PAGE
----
• The Cocoanut Grove nightclub stood here before being engulfed in a fire that killed 492 people.  A memorial plaque designed by the youngest survivor is embedded in the sidewalk.
  • The Motor Mart Garage proves that even parking structures can be attractive.

The tour of Bay Village will be offered again next year on October 25, 2009, so check it out if you didn’t make it this time.

Learn more about the neighborhood from the Bay Village Neighborhood Association website.

Peter & Paul

Since I made it through the cycle of saints last year I haven’t been writing as many Catholic things on this blog, but I do want to touch on the Solemnity of Sts. Peter & Paul even though I wrote about it last year in a hasty manner.

Peter and Paul are cornerstones of the early church so obviously this is an important day to celebrate if it doesn’t get the attention it deserves.  Like Steve Bogner, I relate more to Peter than Paul:”He just seems more accessible, and more like me. Peter has a sort of foot-in-mouth approach that I can empathize with.” Peter is obviously the patron of my son as well.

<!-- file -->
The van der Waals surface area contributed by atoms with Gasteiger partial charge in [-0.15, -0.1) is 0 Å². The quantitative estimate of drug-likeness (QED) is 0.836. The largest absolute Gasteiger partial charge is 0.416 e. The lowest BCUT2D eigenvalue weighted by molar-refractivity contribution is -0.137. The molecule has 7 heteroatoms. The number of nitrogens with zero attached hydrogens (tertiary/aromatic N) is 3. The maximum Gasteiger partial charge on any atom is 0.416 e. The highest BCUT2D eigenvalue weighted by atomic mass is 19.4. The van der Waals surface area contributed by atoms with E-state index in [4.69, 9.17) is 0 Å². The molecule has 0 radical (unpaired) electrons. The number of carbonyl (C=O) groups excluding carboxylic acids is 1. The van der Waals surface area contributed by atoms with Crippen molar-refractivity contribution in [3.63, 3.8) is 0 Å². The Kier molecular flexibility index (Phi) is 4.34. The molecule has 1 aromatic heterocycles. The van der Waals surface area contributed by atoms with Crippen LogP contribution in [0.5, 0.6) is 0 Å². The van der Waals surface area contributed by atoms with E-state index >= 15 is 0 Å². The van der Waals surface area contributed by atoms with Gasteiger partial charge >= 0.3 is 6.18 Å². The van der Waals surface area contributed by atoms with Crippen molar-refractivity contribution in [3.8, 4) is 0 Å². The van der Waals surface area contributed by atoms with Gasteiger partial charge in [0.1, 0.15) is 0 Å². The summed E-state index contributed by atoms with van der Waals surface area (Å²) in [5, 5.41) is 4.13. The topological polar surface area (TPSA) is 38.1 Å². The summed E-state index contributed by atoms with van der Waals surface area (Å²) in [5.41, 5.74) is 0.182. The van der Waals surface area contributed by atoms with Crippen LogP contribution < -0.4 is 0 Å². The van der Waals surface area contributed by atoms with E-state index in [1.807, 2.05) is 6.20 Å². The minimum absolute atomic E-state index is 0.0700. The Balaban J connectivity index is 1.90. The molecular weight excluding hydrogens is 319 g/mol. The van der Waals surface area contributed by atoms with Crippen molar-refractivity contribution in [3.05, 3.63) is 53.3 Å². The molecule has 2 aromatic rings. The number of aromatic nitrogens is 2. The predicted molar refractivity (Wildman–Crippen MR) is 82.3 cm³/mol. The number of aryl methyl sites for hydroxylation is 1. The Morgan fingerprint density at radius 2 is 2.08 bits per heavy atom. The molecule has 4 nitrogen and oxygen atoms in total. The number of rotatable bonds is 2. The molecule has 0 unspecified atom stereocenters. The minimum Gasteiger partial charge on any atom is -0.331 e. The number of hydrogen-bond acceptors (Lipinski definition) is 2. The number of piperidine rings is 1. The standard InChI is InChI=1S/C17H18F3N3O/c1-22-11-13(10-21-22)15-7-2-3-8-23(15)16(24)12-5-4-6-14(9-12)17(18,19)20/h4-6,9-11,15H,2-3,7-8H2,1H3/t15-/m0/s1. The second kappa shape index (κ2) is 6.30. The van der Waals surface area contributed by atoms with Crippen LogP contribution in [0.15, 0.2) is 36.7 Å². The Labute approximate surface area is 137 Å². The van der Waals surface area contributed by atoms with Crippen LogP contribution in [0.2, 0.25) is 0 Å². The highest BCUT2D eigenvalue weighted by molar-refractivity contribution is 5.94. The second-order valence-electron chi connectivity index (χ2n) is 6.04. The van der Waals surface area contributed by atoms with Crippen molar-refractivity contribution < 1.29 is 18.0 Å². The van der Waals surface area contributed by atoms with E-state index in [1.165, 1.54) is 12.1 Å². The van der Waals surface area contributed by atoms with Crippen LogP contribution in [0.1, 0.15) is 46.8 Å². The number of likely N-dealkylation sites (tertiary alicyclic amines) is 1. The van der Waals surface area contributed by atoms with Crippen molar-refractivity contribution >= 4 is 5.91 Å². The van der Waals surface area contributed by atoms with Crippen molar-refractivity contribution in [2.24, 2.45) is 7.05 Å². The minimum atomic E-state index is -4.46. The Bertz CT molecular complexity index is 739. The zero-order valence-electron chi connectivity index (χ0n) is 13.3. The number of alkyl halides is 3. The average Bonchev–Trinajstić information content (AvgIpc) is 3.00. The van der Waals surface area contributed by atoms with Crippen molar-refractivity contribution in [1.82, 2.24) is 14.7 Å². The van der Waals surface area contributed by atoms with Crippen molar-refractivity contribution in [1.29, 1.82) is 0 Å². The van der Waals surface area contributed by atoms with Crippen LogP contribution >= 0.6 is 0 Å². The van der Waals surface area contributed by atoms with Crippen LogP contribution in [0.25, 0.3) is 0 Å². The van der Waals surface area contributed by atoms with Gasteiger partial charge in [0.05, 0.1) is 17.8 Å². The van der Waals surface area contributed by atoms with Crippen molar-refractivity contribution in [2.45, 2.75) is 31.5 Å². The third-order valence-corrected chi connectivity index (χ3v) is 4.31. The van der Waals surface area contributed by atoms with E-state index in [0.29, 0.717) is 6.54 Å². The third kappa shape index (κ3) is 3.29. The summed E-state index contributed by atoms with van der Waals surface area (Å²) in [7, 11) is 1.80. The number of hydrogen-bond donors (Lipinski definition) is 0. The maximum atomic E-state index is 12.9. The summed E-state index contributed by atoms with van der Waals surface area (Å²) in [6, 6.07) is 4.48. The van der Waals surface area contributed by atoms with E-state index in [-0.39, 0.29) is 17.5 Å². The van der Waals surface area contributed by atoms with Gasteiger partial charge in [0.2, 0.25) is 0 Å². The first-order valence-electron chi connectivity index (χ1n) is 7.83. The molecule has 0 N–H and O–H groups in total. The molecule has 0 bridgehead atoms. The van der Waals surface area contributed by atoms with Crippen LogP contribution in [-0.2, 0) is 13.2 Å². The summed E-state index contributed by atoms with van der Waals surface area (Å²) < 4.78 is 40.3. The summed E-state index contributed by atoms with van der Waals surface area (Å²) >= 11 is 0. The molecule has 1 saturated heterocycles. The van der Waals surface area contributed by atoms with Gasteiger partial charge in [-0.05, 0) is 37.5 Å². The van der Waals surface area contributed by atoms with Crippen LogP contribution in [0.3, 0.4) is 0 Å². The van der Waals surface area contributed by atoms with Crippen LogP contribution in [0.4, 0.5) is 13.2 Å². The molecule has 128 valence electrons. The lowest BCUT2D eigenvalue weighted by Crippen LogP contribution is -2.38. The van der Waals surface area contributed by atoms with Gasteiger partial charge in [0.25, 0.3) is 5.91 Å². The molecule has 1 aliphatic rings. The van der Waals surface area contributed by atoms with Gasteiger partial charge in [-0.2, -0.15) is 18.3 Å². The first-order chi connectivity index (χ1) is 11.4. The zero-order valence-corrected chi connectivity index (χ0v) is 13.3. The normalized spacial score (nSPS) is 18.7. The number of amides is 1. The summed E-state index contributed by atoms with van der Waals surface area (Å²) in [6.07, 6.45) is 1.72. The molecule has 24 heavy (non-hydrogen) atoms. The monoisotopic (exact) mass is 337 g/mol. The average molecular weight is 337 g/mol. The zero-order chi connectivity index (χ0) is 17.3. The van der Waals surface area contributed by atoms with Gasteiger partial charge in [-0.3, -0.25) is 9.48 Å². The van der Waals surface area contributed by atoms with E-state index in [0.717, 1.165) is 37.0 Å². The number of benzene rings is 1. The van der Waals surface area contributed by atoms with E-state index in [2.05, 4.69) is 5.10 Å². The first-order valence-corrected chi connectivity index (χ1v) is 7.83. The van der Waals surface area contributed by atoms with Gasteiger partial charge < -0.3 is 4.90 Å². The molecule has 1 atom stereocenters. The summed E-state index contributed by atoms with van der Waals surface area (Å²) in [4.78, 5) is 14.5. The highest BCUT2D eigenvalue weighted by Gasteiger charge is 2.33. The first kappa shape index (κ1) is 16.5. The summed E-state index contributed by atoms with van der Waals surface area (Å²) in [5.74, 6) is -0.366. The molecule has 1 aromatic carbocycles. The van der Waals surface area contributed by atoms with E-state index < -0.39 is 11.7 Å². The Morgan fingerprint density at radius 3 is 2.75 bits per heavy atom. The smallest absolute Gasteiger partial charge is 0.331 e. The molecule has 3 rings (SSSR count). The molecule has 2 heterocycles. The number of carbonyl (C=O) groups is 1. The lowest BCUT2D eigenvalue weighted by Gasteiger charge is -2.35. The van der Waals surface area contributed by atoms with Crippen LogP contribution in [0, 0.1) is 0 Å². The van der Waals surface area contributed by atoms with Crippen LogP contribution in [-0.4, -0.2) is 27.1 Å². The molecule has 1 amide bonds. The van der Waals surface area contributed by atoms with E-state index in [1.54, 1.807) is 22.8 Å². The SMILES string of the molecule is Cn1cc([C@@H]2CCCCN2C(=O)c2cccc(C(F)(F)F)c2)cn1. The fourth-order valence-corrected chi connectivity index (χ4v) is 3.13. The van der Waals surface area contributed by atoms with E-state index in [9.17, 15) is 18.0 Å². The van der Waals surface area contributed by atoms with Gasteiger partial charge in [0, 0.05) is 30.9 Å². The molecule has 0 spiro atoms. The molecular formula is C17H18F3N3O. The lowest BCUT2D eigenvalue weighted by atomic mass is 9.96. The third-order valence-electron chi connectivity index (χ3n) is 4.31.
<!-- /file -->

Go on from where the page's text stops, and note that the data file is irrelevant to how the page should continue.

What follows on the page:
But today begins the Year of Paul, the 2000th anniversary of the birth of the Apostle of the Gentiles, so I can’t leave him out.  Paul didn’t just make simple mistakes like Peter, he persecuted Christ’s followers, repented of that, and then dedicated the same energy to spreading Christ’s gospel.  Pretty impressive.

Peter and Paul probably didn’t always get along as well as they seem to in the icon where they are embracing, but they both have a lot to teach us.

Here are some other (better) reflections:

Songs that remind me of the 70’s

Two songs that instantly transport me back to being a five-year-old boy.  Neither of the tunes are of the genres commonly associated with the decade: disco and guitar rock (ex. – Led Zep).  But they share in common screaming horn solos.

Chuck Mangione, “Feels So Good”

Gerry Rafferty, “Baker Street”

Ah, right now I could be in the back seat of my Dad’s Chevy Nova heading to the Arboretum for a walk in the woods or perhaps to the Danbury Fair Raceareana.

Yes, I went to stock car races as a child.

Every Book I’ve Ever Read *